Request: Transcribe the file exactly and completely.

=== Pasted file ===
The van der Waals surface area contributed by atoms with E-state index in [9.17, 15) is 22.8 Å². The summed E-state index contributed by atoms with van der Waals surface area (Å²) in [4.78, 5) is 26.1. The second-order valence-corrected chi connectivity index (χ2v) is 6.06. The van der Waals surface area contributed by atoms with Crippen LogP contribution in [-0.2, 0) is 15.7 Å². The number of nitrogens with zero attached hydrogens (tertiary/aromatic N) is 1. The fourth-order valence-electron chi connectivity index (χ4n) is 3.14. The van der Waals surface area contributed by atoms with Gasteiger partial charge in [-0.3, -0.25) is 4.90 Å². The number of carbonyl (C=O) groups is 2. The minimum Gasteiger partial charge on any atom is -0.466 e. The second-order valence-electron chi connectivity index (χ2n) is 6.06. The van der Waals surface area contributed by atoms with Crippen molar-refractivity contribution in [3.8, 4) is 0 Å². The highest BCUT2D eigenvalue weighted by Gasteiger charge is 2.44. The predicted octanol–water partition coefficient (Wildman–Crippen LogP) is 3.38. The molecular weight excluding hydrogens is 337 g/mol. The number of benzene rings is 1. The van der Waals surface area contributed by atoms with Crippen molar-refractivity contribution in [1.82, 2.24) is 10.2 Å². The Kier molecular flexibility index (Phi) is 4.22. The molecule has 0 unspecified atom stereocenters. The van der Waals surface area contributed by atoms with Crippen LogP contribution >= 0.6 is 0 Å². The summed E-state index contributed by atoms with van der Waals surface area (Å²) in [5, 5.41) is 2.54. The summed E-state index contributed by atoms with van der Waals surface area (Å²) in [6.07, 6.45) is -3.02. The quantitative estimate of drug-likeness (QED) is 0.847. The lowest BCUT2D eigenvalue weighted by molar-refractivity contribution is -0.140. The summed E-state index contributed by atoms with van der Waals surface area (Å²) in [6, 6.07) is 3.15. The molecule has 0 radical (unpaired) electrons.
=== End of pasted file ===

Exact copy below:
The van der Waals surface area contributed by atoms with E-state index in [9.17, 15) is 22.8 Å². The summed E-state index contributed by atoms with van der Waals surface area (Å²) in [4.78, 5) is 26.1. The second-order valence-corrected chi connectivity index (χ2v) is 6.06. The van der Waals surface area contributed by atoms with Crippen LogP contribution in [-0.2, 0) is 15.7 Å². The number of nitrogens with zero attached hydrogens (tertiary/aromatic N) is 1. The fourth-order valence-electron chi connectivity index (χ4n) is 3.14. The van der Waals surface area contributed by atoms with Gasteiger partial charge in [-0.3, -0.25) is 4.90 Å². The number of carbonyl (C=O) groups is 2. The minimum Gasteiger partial charge on any atom is -0.466 e. The second-order valence-electron chi connectivity index (χ2n) is 6.06. The van der Waals surface area contributed by atoms with Crippen molar-refractivity contribution in [3.8, 4) is 0 Å². The highest BCUT2D eigenvalue weighted by Gasteiger charge is 2.44. The predicted octanol–water partition coefficient (Wildman–Crippen LogP) is 3.38. The molecular weight excluding hydrogens is 337 g/mol. The number of benzene rings is 1. The van der Waals surface area contributed by atoms with Crippen molar-refractivity contribution in [1.82, 2.24) is 10.2 Å². The Kier molecular flexibility index (Phi) is 4.22. The molecule has 0 unspecified atom stereocenters. The van der Waals surface area contributed by atoms with Crippen LogP contribution >= 0.6 is 0 Å². The summed E-state index contributed by atoms with van der Waals surface area (Å²) in [5, 5.41) is 2.54. The summed E-state index contributed by atoms with van der Waals surface area (Å²) in [6.07, 6.45) is -3.02. The quantitative estimate of drug-likeness (QED) is 0.847. The lowest BCUT2D eigenvalue weighted by molar-refractivity contribution is -0.140. The summed E-state index contributed by atoms with van der Waals surface area (Å²) in [6, 6.07) is 3.15. The molecule has 0 radical (unpaired) electrons.